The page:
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July 15, 2021 | Thanks For Your Concern, Mr. Fink

John Rubino is a former Wall Street financial analyst and author or co-author of five books, including The Money Bubble: What to Do Before It Pops and Clean Money: Picking Winners in the Green-Tech Boom. He founded the popular financial website in 2004, sold it in 2022, and now publishes John Rubino’s Substack newsletter.

Larry Fink, CEO of BlackRock, the world’s biggest investment company, just went on CNBC to commiserate with today’s savers.

You may need to work longer, ramp up investment risk to afford retirement, BlackRock CEO Fink says

“Unquestionably, as central banks keep rates low, or negative in Europe, the savers are getting slammed,” BlackRock’s Larry Fink told CNBC on Wednesday.

Fink said he believes people are increasingly beginning to put money to work in the stock market instead of keeping it in lower-risk investments or savings accounts.

People “may have to work longer because they’re not earning the same returns on their savings,” Fink added.

The chairman and CEO of the world’s largest asset manager told CNBC on Wednesday that he worries about a “silent crisis of retirement,” citing global monetary policies that create disincentives for savers.

“Many of the savers are now more confused, and I think some of them are now, finally, entering into equities and other asset categories as a part of it,” said Fink, who noted he’s long advocated for 100% exposure in stocks, not that he “predicted where monetary policy would be.”

The traditional allocation for investors’ portfolios has been 60% in stocks and 40% in bonds, often tweaked depending on how close investors are to retirement. In 2018, Fink told CNBC most people saving for retirement should have the bulk of their portfolios in stocks rather than bonds, even those as old as 50.

Meanwhile, “People are going to have to, unfortunately, whether they like it or not, they may have to work longer because they’re not earning the same returns on their savings, ” said Fink.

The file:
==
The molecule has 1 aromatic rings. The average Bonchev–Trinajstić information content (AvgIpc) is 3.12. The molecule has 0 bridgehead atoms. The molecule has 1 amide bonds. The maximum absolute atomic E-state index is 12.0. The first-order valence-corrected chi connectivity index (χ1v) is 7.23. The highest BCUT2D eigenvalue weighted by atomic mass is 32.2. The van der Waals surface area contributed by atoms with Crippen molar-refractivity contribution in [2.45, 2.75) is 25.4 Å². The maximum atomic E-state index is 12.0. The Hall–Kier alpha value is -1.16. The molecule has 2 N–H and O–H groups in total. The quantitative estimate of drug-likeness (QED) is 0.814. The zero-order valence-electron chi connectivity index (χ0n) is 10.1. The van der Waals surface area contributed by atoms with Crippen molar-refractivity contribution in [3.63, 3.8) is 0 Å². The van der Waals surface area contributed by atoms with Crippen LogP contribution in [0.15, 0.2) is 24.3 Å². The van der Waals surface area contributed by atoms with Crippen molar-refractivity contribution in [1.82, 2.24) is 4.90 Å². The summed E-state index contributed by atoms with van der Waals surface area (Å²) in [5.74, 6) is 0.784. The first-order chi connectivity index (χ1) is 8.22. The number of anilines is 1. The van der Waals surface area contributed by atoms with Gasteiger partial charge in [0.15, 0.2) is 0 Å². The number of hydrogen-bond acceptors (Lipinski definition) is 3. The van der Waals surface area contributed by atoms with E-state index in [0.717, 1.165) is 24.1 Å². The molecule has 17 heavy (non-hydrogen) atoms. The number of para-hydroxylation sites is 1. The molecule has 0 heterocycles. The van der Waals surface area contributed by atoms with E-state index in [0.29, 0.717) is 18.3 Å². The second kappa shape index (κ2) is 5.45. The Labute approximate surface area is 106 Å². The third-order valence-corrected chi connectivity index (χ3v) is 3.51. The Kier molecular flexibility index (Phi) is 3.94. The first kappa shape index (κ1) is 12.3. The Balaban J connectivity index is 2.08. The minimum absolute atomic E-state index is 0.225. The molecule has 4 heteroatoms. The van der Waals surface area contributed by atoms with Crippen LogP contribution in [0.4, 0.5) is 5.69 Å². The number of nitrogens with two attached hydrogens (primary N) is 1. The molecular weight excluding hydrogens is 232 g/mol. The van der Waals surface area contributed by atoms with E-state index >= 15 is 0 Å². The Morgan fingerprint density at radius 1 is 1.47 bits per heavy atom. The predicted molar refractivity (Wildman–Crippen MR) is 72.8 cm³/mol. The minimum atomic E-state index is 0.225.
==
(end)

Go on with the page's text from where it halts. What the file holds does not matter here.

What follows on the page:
Wow, that’s so touching. But hey, working into one’s 70s while loading up on volatile assets like stocks is just the price we have to pay so the big banks and their favored customers can make enough money to finance incumbent politicians’ re-election campaigns. See, the system works!

There will of course be the occasional hiccup when, for instance, a 70-year-old’s 100% equity portfolio “reverts to the mean” as such assets did in the last major recession:

But it may not come to that, because the kind of corruption that allows Wall Street to bleed savers via low interest rates and then herd their victims into high-fee stock funds – and also allows House Speaker Nancy Pelosi to load up on whatever stock the government is secretly preparing to support – is leading a growing number of people to realize that instead of working till they drop, they can just vote to confiscate those Fink/Pelosi fortunes.

Voilà, instant nest eggs for tomorrow’s retirees.

And Mr. Fink, we promise to commiserate when it happens.

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July 15th, 2021

Posted In: John Rubino Substack

One Comment

  • George Summers says:

    Banks don’t like savers. To a banker the perfect human being is one who borrows for everything. Even a can of paint. (home improvement loan)

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